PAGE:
Precision 3D printed injection moulding tools
Asiga’s desktop solution takes designs to real parts in hours
Mitchell Brown from VERT Design explains.
Our product design company was engaged to develop a variation of a hose clip that is used on a high speed production line. The product works through the use of an integral hinge and flexible clipping geometry.
Traditionally we would test the design through the used of SLS 3D printed models, however, the results achieved were not accurate. We required the geometry to be proven in the actual production materials, which in this case was injection moulded polypropylene.
Through the design phase, we developed multiple iterations. Eventually this was short-listed to two possible concepts. Producing a prototype tool in steel or aluminium would have cost many thousands of dollars and taken a minimum of 6 weeks. We turned to 3D printed tooling as it was faster and cheaper.
Production of the moulding tool
Behaviour of tooling whilst being run
Quality of the mouldings
Using a hand operated moulding machine we were able to produce parts of excellent quality. The surface finish achieved was similar to a fine EDM finish found in steel production tools. At times we noticed visible flow lines, voids from trapped gas, flashing and noticeable gate remains. Flashing and gate remains were trimmed by hand to clean up moulded parts. That said, it is possible to achieve cleaner parts with better process control and stable material temperature.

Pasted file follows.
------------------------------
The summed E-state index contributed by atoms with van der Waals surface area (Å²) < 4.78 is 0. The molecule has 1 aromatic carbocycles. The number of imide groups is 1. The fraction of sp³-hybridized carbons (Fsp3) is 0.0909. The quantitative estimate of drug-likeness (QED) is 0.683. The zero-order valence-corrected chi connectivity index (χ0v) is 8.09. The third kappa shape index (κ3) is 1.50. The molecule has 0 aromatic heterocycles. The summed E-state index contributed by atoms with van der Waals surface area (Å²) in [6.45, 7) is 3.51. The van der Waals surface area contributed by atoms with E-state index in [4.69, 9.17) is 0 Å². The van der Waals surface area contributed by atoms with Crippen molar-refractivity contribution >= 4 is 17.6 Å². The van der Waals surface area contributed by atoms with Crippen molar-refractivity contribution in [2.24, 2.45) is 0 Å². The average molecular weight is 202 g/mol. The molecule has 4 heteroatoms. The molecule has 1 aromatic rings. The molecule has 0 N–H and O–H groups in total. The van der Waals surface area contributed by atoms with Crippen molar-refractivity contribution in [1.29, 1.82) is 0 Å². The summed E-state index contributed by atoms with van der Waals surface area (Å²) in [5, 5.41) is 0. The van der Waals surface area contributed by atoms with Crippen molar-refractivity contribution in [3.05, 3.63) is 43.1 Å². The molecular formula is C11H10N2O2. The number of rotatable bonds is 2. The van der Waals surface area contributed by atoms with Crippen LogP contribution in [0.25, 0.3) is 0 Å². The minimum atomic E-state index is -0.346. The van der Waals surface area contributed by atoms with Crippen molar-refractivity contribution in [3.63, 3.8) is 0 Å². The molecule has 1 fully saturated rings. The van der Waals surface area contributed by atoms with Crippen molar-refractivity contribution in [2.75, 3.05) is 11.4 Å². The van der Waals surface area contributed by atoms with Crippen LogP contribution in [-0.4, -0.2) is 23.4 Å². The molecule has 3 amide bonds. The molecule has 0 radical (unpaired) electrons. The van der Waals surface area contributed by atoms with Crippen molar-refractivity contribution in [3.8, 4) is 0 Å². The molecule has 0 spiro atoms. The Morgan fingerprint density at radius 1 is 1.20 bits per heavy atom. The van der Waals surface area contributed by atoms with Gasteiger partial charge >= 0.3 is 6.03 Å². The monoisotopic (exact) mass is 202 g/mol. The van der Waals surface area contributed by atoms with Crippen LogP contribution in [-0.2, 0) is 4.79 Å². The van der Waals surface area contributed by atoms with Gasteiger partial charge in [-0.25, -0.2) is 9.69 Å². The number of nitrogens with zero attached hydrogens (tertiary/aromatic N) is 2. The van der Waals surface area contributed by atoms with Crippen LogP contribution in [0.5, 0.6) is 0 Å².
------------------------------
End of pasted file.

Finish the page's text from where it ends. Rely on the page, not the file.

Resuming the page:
Condition of tooling after moulding
The FusionGRAY tooling material can wear if not treated with care. Controlled processing of the tool is necessary due to the significant hydraulic pressures involved and over-filling cavities can destroy the tool. In addition, over-clamping can also fracture weak points in the tool. In the course of cycling the tool in our project we noticed a hair-line crack form, however, this did not compromise the performance of the tool. Protection of the tool can be improved through the used of a metal bolster so that the clamping pressure is taken by the bolster rather than the 3D printed inserts.
Comparison to other 3D printers
We have previously tested digital tooling produced with other 3D printers. In my experience, FusionGRAY displays greater integral strength and produces a smoother tool surface with little to no stepped build-lines being transferred to the moulded part.